- "Heathridge Manor" (7x19): Very intriguing episode which was described by Matthew as "eerily cerebral". This one was more about the psychological horror rather than the blood and guts.
- On another note, directing is actually Matthew's passion.
- Mad Men has two season-4 episodes directed by John Slattery (who plays Roger Sterling).
- Season 5 featured directorial efforts from John Slattery and Jon Hamm. Slattery's episode - "Signal 30" - was particularly acclaimed (in part due to a script penned by "Dog Day Afternoon" writer Frank Pierson) and was deemed by many critics as one of the season's best episodes.
- This allows for some pretty cool visual irony: the opening scene of Slattery's first episode involves Sterling and Don Draper discussing new regulations on cigarette advertisements over the phone with Lucky Strike; one of these requirements, as Sterling reads out, is avoiding using wide angles, low and other forms of Hitler Cam to make a smoker seem superhuman. At the same time, Don Draper is smoking, and Slattery makes sure to use...wide angles, low shots, and other forms of Hitler Cam to make Don seem...well...you know the rest.
- Lots of Mystery Science Theater 3000 episodes, though this likely has to do with the show being produced in Minnesota, away from major show business cities.
- Homicide: Life on the Street had multiple episodes directed by Clark Johnson who later directed episodes of The Shield and The Wire as well as feature films. Kyle Secor also directed one episode. Steve Buscemi, who appeared in a guest role in Season 3, got to direct at least one later episode, in which he did not appear.
- Shannen Doherty directed three episodes of Charmed, including the last one she ever appeared in.
- Ryan Stiles directed an episode of The Drew Carey Show. Humorously, The Tag at the end of the episode featured the cast members congratulating him before they shoot the final scene, in which the camera ends up zooming in on Ryan and only focusing on him while the other characters marvel at some wonderous shape-shifting object offscreen.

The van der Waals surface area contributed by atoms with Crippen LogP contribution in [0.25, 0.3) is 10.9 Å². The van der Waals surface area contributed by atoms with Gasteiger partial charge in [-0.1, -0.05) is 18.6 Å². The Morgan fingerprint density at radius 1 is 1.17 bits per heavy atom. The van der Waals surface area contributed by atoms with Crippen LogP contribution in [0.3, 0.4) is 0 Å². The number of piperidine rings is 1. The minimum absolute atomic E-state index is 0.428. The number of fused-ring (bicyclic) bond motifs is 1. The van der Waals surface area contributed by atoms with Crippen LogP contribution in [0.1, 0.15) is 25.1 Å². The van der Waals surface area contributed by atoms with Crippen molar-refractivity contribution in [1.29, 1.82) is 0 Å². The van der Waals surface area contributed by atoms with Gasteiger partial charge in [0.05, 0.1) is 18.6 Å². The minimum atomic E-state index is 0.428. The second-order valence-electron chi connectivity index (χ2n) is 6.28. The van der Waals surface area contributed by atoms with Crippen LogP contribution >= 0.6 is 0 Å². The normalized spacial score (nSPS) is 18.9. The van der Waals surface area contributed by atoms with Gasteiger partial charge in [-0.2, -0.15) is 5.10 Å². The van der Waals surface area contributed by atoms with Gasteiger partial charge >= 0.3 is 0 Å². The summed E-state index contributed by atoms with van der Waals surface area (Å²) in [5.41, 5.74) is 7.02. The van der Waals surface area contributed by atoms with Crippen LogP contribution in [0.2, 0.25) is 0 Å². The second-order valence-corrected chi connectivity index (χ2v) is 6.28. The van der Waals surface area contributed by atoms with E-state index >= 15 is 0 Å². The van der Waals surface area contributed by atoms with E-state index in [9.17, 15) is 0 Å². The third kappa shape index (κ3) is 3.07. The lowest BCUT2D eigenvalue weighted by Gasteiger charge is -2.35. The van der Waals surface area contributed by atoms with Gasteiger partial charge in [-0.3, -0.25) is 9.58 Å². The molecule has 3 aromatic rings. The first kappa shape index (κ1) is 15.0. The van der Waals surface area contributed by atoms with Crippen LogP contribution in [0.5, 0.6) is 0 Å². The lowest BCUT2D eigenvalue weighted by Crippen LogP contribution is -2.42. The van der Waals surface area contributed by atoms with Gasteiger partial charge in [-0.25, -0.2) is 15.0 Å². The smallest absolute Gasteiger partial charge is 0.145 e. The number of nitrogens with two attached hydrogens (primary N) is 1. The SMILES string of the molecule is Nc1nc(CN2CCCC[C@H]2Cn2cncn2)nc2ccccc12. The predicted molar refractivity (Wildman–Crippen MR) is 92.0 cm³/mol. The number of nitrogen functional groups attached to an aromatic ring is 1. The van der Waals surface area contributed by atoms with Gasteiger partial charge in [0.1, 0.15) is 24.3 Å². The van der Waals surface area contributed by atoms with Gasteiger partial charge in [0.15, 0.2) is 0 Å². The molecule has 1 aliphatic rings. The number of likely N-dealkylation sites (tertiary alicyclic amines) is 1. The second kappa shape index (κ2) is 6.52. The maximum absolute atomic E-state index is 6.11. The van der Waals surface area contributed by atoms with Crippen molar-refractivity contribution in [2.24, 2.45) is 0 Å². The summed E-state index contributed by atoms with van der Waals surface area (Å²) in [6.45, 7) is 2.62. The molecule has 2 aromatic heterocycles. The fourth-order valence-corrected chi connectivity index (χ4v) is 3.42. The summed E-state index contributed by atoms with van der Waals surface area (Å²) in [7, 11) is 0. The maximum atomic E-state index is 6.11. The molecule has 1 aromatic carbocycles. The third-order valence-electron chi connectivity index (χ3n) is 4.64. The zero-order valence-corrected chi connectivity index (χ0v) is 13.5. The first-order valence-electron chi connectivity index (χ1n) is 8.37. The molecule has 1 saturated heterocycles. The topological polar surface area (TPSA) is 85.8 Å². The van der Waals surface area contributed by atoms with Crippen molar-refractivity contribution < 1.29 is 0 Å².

- Jensen Ackles directed the sixth season episode "Weekend at Bobby's", the seventh season episode "The Girl Next Door", and the eighth season episode "Heartache" of Supernatural.
- Misha Collins directed the ninth season episode " Mother's Little Helper".
- Patricia Wettig and Polly Draper are just about the only stars of Thirtysomething who didn't direct an episode; one episode even featured Elliot (Timothy Busfield) making his directorial debut on a commercial (and yes, this episode was directed by a member of the cast - Melanie Mayron, not Busfield himself).
- Jennifer Love Hewitt helmed three episodes each of Ghost Whisperer and The Client List.
- Jennifer Garner directed one episode of Alias in season four (unlike her husband, this is her sole effort in the field to date).
- Tom Wopat, James Best, Sorrell Booke and Denver Pyle all directed multiple episodes of The Dukes of Hazzard (Uncle Jesse did the most, with 12); John Schneider only directed one, but it was the Series Finale and he also co-wrote it (Schneider was the show's only cast member to write an episode).
- Scott Bakula directed three episodes of Quantum Leap. Notably, he averted the trope in Star Trek: Enterprise. (Reportedly, he was asked due to his previous experience, but he opted not to.)
- 30 Rock star Tina Fey wrote and co-wrote several episodes, including the Pilot, but she never directed any. Steve Buscemi, who has a Recurring Character on the show, directed an episode in which his character did not appear.
- Trackdown. I Spy. The Greatest American Hero. What do these TV series have in common? They all starred Robert Culp, and he wrote and directed episodes for each of them. This was a factor in his not being cast as Koenig on Space:1999; he told Gerry Anderson that he wanted to write and direct, and was handed his hat as a result. In fact, the only cast member of any live-action Anderson show to have directed an episode is Robert Vaughn, who went behind the camera for The Protectors's only comic episode "It Could Be Practically Anywhere On The Island" (an episode widely regarded, including by Vaughn himself, as a mistake).
- Happens in-universe in Extras when the network hires an incompetent director for the Show Within a Show.
- Danny De Vito directed three episodes of Taxi.
- Bruce Campbell who played Autolycus in Xena: Warrior Princess and Hercules: The Legendary Journeys directed episodes of both series including the Series Finale of the latter.
- Malcolm Jamal-Warner directed several episodes of The Cosby Show.
- Home Improvement: Tim Allen and Patricia Richardson each directed one episode in season eight.